Use Role-Playing to Engage Your Sales Force

Business.com / Managing / Last Modified: February 22, 2017

Sales skills can be trained and role-playing is a great way to improve them. Here are 5 tips for incorporating role-playing into your...

To some degree, we are all actors. And when we go to work, we have a role to perform.  This is especially true in the world of sales, where sales reps are constantly making pressure-filled presentations in front of customers and clients. They have to deliver on the spot and communicate competence, confidence, and empathy.

Research shows that the sales process is largely the province of the right brain. The skills of the salesperson -- and her ability to create rapport and trust with the customer -- is more likely to determine whether you get the business or not.

So business schools devote plenty of time to teaching sales skills, right? Wrong, which means it's left to the sales managers. The good news is that sales skills, including interpersonal skills, can be learned and developed over time. The problem is that many sales trainings are not engaging or motivating. Where are the real-world strategies that have immediate and practical application in the field? Instead, sales reps walk away from the training with a thick binder and a tee-shirt if they're lucky.

Related:The Strategist's Guide to Defining Company Culture

Enter role-playing, a training technique that engages your sales team in real-world selling scenarios and enhances their knowledge, attitude, and skills. Just like Broadway actors, good sales performers need to practice their lines before they go live (Tweet This!)

ROLE-PLAYING BENEFITS

  • Allows sales reps to experience real-life sales scenarios in a stress-free and safe setting.
  • Provides sales reps with objective feedback about their performance, which can then be used to diagnose issues and encourage your sales force to monitor their interpersonal impact.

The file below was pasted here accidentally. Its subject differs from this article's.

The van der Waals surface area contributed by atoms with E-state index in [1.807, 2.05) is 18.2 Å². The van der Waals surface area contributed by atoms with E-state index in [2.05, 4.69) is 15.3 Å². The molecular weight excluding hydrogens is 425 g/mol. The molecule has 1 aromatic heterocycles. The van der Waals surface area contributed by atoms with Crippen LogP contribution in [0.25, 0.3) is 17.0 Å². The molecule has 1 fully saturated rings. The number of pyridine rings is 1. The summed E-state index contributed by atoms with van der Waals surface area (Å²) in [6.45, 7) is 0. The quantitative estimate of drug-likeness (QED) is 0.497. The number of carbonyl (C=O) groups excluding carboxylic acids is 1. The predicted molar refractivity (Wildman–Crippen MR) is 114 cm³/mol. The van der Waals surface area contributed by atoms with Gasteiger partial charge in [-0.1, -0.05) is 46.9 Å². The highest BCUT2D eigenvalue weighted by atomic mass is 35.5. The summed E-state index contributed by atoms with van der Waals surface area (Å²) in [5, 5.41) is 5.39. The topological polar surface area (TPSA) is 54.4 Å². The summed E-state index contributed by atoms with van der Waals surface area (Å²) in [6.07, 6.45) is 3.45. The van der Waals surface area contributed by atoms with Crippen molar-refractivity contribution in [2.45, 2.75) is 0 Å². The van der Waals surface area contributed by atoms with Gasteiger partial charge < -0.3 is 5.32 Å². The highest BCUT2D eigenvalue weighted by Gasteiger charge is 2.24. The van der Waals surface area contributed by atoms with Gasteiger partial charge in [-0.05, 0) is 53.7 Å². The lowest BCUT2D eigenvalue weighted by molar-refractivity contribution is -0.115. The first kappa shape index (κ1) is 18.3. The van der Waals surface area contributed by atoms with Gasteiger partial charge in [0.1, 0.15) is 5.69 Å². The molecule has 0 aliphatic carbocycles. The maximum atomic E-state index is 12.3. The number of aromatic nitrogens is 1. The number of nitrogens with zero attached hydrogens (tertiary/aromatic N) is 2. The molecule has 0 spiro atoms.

• Improves sales by practicing selling solutions and overcoming objections.
  • Enhances teamwork, cooperation, and innovative problem-solving.
  • Improves listening and communication skills, both vital to success in the field.

Following are 5 tips for incorporating role-playing into your sales trainings:

1. Start with Customer Research

Benchmark data is needed to develop a meaningful training.

  • Why do your customers choose to do business with you?
  • What are their drivers?
  • Of your prospects that went elsewhere, what factors influenced their buying decision?
  • Why didn't you get the business?

You can ask your sales reps, but they may be too close to the situation to give you objective feedback. Nothing beats hearing it straight from the customer. Interviews should be conducted prior to the sales training, so the results can be shared and incorporated into the role-playing.

2. Create a Protected Environment

Sales managers and training facilitators should explain at the outset that role-playing requires a safe, positive, and respectful environment that will bring out the best in participants. There are no wrong answers.

Related:Learn more about our Sales Ready Leads 

3. Provide Message Training

Role-playing can be very powerful when participants rehearse cold calling, elevator pitches, key sales messages, corporate presentations, and price negotiations (Tweet This!). Also, message training will help ensure your sales reps speak about your brand in a consistent and compelling manner.

4 Share Success

Success stories about key wins can be very motivating. Break them down and analyze what went right and why, so the entire team can understand and learn by example. Feature your top salespeople in a best-practices panel discussion with audience interaction.

5. Dig Deeper

Educating sales reps about price, features, and benefits is important, but also devote discussion to the psychological reasons customers buy. How can a knowledge of customer behavior help your sales reps close more deals?

 Related:Are You Increasingly Saying "We Have Sales Problem"?

Selling is absolutely a performance. By pointing this out, I am not suggesting that sales reps are insincere or inauthentic. What I am saying is that they are being judged and evaluated based on how they connect with the customer, the impression they make, and the confidence they instill or don't instill. Role-playing is like a dress rehearsal for sales reps before they go into the field, and sales managers would be smart to incorporate it into their sales trainings.

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